I today accidentally used "My girl is 5 months old" and I meant to refer to my daughter in this sentence. In the given context it does sound like what I meant to say but wanted to know if it can really be used that way. Again, can "My Girl" be used to refer either girlfriend/wife or daughter depending on context? Also can this be used in formal meetings/conversations?
Without context, my girl is ambiguous. For instance, it used to be a common way for executives to refer to their secretaries (watch "Mad Men" and you'll probably hear Don Draper use the term that way). There's the classic Temptations song "My Girl", which was about the songwriter's wife. And in the Eddie Murphy song "Party All the Time" the main lyric uses the phrase to refer to the singer's girlfriend.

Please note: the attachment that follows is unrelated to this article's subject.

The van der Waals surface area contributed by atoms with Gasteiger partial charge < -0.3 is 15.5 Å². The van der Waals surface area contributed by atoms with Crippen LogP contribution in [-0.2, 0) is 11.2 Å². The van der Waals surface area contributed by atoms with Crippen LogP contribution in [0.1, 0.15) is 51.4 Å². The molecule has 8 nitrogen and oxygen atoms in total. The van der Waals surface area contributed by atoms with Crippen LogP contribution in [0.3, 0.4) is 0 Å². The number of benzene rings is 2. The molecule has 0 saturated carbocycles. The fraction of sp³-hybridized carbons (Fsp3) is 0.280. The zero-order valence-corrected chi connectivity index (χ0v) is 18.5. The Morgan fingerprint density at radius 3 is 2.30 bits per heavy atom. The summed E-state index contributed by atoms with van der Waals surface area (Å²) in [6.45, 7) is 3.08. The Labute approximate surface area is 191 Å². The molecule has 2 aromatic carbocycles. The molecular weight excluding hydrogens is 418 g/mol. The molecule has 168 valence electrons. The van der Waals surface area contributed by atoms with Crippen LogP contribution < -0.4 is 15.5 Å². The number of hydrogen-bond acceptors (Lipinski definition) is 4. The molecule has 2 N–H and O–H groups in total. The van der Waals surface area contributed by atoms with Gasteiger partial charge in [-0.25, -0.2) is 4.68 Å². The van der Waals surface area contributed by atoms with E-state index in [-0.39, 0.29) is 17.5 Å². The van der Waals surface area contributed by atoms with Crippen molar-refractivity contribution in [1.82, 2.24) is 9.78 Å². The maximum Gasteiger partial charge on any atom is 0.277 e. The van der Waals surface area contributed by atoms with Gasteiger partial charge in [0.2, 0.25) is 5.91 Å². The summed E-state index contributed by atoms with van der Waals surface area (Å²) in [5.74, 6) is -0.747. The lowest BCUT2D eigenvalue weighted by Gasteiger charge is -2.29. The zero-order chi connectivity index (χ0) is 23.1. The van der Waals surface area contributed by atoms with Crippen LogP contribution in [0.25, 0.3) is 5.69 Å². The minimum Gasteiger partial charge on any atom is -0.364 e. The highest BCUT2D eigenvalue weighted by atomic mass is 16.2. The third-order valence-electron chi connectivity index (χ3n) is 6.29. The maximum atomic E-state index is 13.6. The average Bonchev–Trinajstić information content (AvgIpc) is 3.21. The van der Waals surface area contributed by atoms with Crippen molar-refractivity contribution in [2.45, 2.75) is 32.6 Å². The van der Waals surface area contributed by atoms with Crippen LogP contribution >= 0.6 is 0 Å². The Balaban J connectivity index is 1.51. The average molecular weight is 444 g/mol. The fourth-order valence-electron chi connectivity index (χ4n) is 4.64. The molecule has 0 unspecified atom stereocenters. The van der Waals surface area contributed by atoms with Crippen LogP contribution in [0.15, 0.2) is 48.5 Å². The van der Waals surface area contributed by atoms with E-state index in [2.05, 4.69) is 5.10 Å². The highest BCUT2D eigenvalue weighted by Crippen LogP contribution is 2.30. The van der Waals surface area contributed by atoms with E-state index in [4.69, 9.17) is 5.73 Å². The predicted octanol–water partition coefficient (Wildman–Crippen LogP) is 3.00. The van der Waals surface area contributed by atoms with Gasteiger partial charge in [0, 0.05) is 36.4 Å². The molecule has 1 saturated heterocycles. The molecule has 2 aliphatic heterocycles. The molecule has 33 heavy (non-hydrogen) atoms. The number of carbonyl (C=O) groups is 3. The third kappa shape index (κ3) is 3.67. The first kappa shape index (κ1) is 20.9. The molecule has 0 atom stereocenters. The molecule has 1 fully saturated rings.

But once you mention the girl's age, it's unlikely to be misunderstood. A 5-month-old can't be a wife, girlfriend, or assistant, so it must be a daughter.
And I think the plural my girls would usually be understood to mean your daughters, unless you're in a specific context where there's some other expectation. For instance, the owner/manager/coach of a women's sports team might refer to the team this way, although it would probably be considered demeaning these days. Or a teacher in an all-girl school could refer to their students this way.
A clearer term might be "my little girl".